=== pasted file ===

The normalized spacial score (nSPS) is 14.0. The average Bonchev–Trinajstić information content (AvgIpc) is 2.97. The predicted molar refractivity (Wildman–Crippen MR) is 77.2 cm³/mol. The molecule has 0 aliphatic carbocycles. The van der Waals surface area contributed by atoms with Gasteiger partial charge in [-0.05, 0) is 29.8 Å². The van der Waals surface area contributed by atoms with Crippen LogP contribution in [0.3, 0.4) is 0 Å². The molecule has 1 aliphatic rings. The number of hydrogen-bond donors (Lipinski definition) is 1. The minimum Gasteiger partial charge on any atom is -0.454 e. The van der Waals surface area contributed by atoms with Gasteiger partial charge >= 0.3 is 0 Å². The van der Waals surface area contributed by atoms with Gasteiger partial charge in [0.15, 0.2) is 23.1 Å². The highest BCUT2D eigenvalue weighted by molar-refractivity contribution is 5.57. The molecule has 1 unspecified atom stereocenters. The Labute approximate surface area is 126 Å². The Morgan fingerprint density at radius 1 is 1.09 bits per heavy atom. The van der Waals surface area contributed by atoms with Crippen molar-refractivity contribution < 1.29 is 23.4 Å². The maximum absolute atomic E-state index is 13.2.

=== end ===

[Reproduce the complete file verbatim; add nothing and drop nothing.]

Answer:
The normalized spacial score (nSPS) is 14.0. The average Bonchev–Trinajstić information content (AvgIpc) is 2.97. The predicted molar refractivity (Wildman–Crippen MR) is 77.2 cm³/mol. The molecule has 0 aliphatic carbocycles. The van der Waals surface area contributed by atoms with Gasteiger partial charge in [-0.05, 0) is 29.8 Å². The van der Waals surface area contributed by atoms with Crippen LogP contribution in [0.3, 0.4) is 0 Å². The molecule has 1 aliphatic rings. The number of hydrogen-bond donors (Lipinski definition) is 1. The minimum Gasteiger partial charge on any atom is -0.454 e. The van der Waals surface area contributed by atoms with Gasteiger partial charge >= 0.3 is 0 Å². The van der Waals surface area contributed by atoms with Gasteiger partial charge in [0.15, 0.2) is 23.1 Å². The highest BCUT2D eigenvalue weighted by molar-refractivity contribution is 5.57. The molecule has 1 unspecified atom stereocenters. The Labute approximate surface area is 126 Å². The Morgan fingerprint density at radius 1 is 1.09 bits per heavy atom. The van der Waals surface area contributed by atoms with Crippen molar-refractivity contribution < 1.29 is 23.4 Å². The maximum absolute atomic E-state index is 13.2.